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Predictors of Rates of Resistant Gram-Negative Bacteria

The safety and scientific validity of this study is the responsibility of the study sponsor and investigators. Listing a study does not mean it has been evaluated by the U.S. Federal Government. Read our disclaimer for details. Identifier: NCT01075009
Recruitment Status : Completed
First Posted : February 24, 2010
Last Update Posted : July 9, 2014
Information provided by (Responsible Party):
Virginia Commonwealth University

Brief Summary:

Antibiotic resistance in gram-negative bacteria continues to increase in US hospitals. This comes at a time when there are few new drugs in development that are active for these resistant organisms. The implication is that we must learn to use the drugs that we have more wisely and develop new strategies that will preserve existing agents. Antimicrobial "stewardship" programs are one strategy that many hospitals are adopting to improve the quality of antimicrobial use. The goal of this project is to develop a consortium of US academic medical centers that will allow characterization of the relationships between antibiotic use and rates of resistance for gram-negative pathogens, and to help hospital devise new strategies that will modify antibiotic use and possibly delay or reduce resistance.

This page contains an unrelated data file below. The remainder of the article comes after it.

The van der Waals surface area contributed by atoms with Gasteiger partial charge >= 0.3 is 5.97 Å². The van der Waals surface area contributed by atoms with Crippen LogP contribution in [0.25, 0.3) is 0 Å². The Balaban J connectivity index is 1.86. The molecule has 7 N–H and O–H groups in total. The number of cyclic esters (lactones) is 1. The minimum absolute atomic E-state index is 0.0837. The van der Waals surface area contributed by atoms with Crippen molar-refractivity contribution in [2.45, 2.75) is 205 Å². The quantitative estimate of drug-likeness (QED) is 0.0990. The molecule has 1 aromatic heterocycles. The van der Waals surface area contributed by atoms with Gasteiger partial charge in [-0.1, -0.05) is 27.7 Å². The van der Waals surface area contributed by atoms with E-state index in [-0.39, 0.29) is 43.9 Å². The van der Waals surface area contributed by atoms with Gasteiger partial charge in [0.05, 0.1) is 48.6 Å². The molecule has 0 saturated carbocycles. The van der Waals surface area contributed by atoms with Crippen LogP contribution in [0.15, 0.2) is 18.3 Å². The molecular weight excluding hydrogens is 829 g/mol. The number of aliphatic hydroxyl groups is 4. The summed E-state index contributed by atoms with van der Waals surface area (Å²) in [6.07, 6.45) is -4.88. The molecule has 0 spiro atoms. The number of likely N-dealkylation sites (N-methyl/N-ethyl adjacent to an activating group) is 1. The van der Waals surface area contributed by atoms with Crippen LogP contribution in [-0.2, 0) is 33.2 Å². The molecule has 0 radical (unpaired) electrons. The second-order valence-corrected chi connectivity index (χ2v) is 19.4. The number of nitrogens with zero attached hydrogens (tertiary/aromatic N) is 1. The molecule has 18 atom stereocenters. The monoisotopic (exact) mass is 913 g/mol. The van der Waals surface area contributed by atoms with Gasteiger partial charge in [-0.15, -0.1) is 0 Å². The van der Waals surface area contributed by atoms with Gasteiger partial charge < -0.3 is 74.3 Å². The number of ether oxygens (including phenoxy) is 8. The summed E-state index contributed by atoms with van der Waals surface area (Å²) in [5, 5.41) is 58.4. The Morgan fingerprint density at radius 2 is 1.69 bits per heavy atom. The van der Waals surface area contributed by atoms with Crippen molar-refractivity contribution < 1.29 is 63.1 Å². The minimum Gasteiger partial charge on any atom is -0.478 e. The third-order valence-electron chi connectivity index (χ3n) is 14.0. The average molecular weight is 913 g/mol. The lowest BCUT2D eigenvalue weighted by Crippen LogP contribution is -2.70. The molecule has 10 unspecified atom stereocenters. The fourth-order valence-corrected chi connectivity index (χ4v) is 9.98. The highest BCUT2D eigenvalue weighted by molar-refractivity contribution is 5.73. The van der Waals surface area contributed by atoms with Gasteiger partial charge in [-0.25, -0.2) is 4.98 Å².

The specific hypotheses are:

  • Hospitals with established or emerging resistance in gram-negative pathogens, including extended spectrum beta-lactamase (ESBL) producing organisms, carbapenem-resistant enterobacteriaceae (CRE)and carbapenem-resistant P. aeruginosa have a different pattern of antimicrobial drug use compared to hospitals with fewer of these organisms.
  • Hospital use of ertapenem is not associated with the rates of carbapenem-resistant organisms.

Condition or disease
Relationship of Carbapenem Use to Carbapenem Resistant Gram-negative Bacteria

Detailed Description:

Antibacterial drug use